Friday, July 5, 2013
To understand why Blood Dragon is so great, we have to go back to the 1980s, where most of its influences came from. This was the Age of the Action Movie, power fantasies where a lone hero fights his way through waves of evil enemies and single-handedly saves the day. The peak of this glorious age was the early 90s when, incidentally, video games were beginning to come into their own. No longer limited to squares fighting other, differently colored squares, games could render actual characters and 3D spaces. It was during this time that someone had the brilliant idea of making a game inspired by these action movie ideas. The earliest shooters were about lone badasses fighting their way through legions of inhuman monsters, usually Nazis or demons. They were violent, but in an over-the-top fantasy way.
The reactions to the end of Mass Effect 3 fall into two camps. There's the "The end was literally worse than 1000 Holocausts" camp, and there's the "What game were those guys playing, I thought it was fine" camp. I fall into the second camp, and here is why I think the ending works.
First we have to talk about video game endings as a whole. Games are a new medium, and so there aren't really many established rules for their structure. In old-school storytelling, the classic structure of an ending was the Climax. Here the main conflict is finally resolved, and the protagonist's arc is over (think Star Wars, the king of simple classic storytelling). Obviously many great works of art do not follow this basic structure, but they always do so for a specific reason. A good example of this is Monty Python and The Holy Grail. Instead of ending with a big final battle, the film ends with the characters being arrested and a sudden cut to black. The Pythons break the rule because it's funnier that way.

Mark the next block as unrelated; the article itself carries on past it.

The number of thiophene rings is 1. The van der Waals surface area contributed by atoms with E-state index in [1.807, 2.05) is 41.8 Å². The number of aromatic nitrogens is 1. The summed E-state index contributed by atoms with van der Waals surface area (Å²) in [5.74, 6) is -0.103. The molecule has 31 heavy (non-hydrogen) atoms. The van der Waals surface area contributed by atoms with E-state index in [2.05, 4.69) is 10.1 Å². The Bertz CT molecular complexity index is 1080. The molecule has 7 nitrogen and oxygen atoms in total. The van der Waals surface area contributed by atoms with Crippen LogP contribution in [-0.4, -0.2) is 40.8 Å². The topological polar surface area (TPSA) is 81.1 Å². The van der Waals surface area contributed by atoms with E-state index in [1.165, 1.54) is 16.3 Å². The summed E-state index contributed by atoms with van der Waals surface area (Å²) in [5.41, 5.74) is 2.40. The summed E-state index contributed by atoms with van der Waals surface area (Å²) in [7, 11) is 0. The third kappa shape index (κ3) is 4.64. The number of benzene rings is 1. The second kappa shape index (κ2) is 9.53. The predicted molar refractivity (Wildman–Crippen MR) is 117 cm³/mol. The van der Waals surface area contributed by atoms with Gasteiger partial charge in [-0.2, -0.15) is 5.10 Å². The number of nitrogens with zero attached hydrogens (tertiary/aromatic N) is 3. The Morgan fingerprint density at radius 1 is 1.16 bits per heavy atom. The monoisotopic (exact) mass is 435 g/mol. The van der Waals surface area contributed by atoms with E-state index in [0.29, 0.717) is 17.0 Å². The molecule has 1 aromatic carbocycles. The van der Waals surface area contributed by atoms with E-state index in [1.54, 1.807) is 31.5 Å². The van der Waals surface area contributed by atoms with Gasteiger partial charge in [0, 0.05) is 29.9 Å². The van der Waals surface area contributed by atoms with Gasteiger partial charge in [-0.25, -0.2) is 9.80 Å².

Tuesday, January 8, 2013
Monday, August 6, 2012
|More like Bio-Suck, amirite|
Nah, just kidding. Bioshock is a brilliantly fun game that delivers an experience unlike any other. However, it is also a game that gets tossed around as an example of "art in video games" and that needs to stop. Bioshock is not great art. While lots of fun to play, artistically it's barely above the average summer tentpole film. Bioshock is a game with a lot of interesting ideas, but it is held down by its game mechanics.
Wednesday, June 27, 2012
|Every image here is from a different game.|
Let's start this off with a little story, one that I promise has a point and is going somewhere. My first year of film school, whenever we had to make a film for class, we only had one constraint: no guns. We could make a movie about anything we could imagine and anything we could afford to put on screen, but we were not allowed to put guns in our films. Why? Because if you give an 18-19 year old male a camera and tell him to make a movie, 90% of the time he will make a movie about a bunch of dudes shooting at a bunch of other dudes. Just look at Youtube; there is a whole genre of Youtube shorts about dudes shooting each other in warehouses;no story, no plot, just guys and prop guns. These guys have absurd amounts of fancy equipment and special effect talent, and all they can think to make is a Die Hard homage/ripoff. Take away their guns, however, and you force them to come up with films that don't involve people shooting each other. Suddenly they are forced to be creative, and out of this forced creativity amazing things can happen. Most of them never go back to the people shooting other people genre, because there is so much else to explore with film. Those that do go back will often do so in a way that's new and refreshing. It is for this same exact reason that I think the video game industry needs to ban guns for a little while.